Rob Cox: If only GE had an activist who cared

By Rob Cox
March 17, 2015

General Electric Chief Executive Officer Jeffrey Immelt speaks at a news conference in New York in this October 21, 2009 file photo. REUTERS/Mike Segar

The author is a Reuters Breakingviews columnist. The opinions expressed are his own.

Almost nothing General Electric does registers with its stockholders. A big asset sale? Shares hardly budge. A mega-billion-dollar acquisition? Yawn. Aggressive shrinkage of its irritating financial business? Crickets. It seems investors no longer give a damn about the $254 billion company run by Jeff Immelt. If only GE had an activist who cared.

The problem is that diagnosing GE’s “unchanged” problem isn’t so easy. It’s not that the company owns lousy assets or harbors an entrenched aversion to reordering its portfolio of businesses. Nor is it a case of demonstrably bad management or terribly allocated capital, the sorts of things that usually exercise investors to grasp the corporate cage and give it a good rattle.

Rather, GE faces something slightly more existential, and pernicious, as an investment. The market seems to think GE stock is dead money. As Microsoft showed in the days before Satya Nadella took over as chief executive, such a perception may be even more difficult to shake off.

Immelt is by no means standing still. Though he has been at the company for nigh on 14 years, its corporate finance department has been a beehive of activity. As Immelt is quick to accentuate, including in the opening paragraph of his most recent letter to shareholders, issued on Monday: “We have been profoundly changing our company.”

Just in the past 12 months, GE offloaded its appliances business to Electrolux for $3.3 billion; began to spin off Synchrony Financial, a $26.5 billion retail financial services company, from GE Capital; and in GE’s largest-ever takeover, agreed to pay $17 billion for the power and grid businesses of France’s Alstom last May. Sure, GE is a big company, but this $50 billion flurry of wheeling and dealing merited not even a golf clap.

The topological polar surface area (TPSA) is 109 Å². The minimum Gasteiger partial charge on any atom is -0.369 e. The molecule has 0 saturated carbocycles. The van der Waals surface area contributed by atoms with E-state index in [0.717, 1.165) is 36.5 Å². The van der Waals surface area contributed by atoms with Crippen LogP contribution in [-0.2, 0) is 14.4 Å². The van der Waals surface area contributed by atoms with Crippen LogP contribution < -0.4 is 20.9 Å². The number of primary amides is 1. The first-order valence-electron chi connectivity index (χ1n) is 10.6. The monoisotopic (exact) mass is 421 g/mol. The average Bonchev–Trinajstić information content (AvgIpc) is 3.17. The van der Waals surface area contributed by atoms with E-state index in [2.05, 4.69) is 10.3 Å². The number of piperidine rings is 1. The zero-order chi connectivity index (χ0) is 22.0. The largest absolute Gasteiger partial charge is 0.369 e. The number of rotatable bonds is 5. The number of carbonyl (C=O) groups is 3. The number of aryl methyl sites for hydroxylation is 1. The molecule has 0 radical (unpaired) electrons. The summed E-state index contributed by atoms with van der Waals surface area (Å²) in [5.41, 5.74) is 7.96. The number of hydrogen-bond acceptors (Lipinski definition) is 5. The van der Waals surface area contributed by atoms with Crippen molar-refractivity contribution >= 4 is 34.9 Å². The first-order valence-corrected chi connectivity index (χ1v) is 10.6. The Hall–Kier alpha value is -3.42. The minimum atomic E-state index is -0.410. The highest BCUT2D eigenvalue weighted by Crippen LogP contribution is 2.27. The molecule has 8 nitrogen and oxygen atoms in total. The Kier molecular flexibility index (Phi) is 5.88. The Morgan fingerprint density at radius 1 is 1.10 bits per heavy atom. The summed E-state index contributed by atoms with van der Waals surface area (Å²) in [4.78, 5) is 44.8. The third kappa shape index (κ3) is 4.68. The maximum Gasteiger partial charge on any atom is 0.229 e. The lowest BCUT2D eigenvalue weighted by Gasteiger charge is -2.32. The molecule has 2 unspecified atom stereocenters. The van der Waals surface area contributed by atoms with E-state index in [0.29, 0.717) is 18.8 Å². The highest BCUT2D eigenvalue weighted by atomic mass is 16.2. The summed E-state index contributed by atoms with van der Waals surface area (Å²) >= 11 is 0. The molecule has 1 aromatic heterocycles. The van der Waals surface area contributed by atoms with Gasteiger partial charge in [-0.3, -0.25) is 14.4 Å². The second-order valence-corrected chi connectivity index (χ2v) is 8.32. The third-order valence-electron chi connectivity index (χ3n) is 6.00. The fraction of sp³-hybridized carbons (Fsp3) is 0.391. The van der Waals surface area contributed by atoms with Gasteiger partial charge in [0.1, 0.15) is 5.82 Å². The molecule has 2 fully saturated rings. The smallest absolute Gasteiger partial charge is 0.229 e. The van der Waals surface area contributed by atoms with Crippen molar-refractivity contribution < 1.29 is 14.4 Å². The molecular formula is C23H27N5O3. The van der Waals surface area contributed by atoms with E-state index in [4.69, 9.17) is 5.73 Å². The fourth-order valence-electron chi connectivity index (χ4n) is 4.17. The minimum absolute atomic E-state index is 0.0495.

Despite all of the maneuvers and various hints that the company is moving as fast as banking regulators will allow to whittle down its exposure to the financial services business, over the past year GE stock has gained precisely 1.35 percent, or to put it in Wall Street parlance, “unch.” As in unchanged.

Even on Monday, after unveiling the sale of GE Capital’s portfolio of credit cards and consumer loans in Australia for $6.3 billion, the largest-ever private equity deal Down Under, it was a snooze-fest for GE shareholders. The stock increased 1.5 percent. While that may be a lot for a company the size of GE, in reality it was just a bit better than the overall market performance.

“What’s most notable and concerning to us is that most large, long-term investors seem to have ‘thrown in the towel’ on GE stock,” wrote Scott Davis, an analyst who covers GE for Barclays Capital, last year. Davis cited anecdotal evidence from his own experience: While GE made up a third of the market value for industrial companies in his purview, it only amounted to 5 percent of incoming call volume from investors. A decade ago it was 80 percent.

It’s not that Davis isn’t worth calling for his views on GE. He’s easily one of the best in the business. It’s more indicative that GE’s share roster is dominated by index funds and ETFs that mimic the movement of the Dow Jones industrial average, in which GE has been a member since its 1896 formation.

In short, the GE story has about as much flavor as a loaf of white bread. It houses best-of-breed businesses, like aircraft engines and energy turbines. The company hires talented people, trains them and they generally like working there. Its headquarters are lean (nobody really much uses the helipad in Fairfield, Connecticut) and it regularly prunes its portfolio. But Immelt’s plans to reduce GE Capital’s contribution to less than a quarter of the bottom line mean earnings are basically flat.

In a way, GE’s conundrum recalls that of another sprawling enterprise not so long ago: Microsoft. Up until August 2013, shares of the software company captained by Steve Ballmer with a board led by founder Bill Gates had pretty much flat-lined for more than a decade. As with GE, inertia wasn’t an issue. During that time, Microsoft acquired aQuantive for $6 billion, Nokia’s handset arm for $7.2 billion; Skype for $8.5 billion and a stake in Facebook. It also offered to buy Yahoo for $45 billion.

And then, shortly after quietly pushy investor ValueAct Capital took a shine to Microsoft, Ballmer bowed out and Gates stepped aside as chairman. The company’s market value swelled by over $100 billion from the day Ballmer said he would hand over the CEO role to the time he left the board for good last August. Since taking over, Nadella hasn’t really done much that could be considered splashy. He spent $2 billion on the maker of video game Minecraft, but otherwise has moved methodically and mostly avoided his predecessor’s mistakes.

Microsoft isn’t the sort of comparison Immelt will relish. Shareholders are nevertheless fickle. Sometimes a change of face is all that’s needed to revisit and reconsider long-held beliefs. Davis, of Barclays, recently updated his own view of GE two weeks ago with a simple conclusion: “Management changes down the road should help to get folks off the sidelines.”

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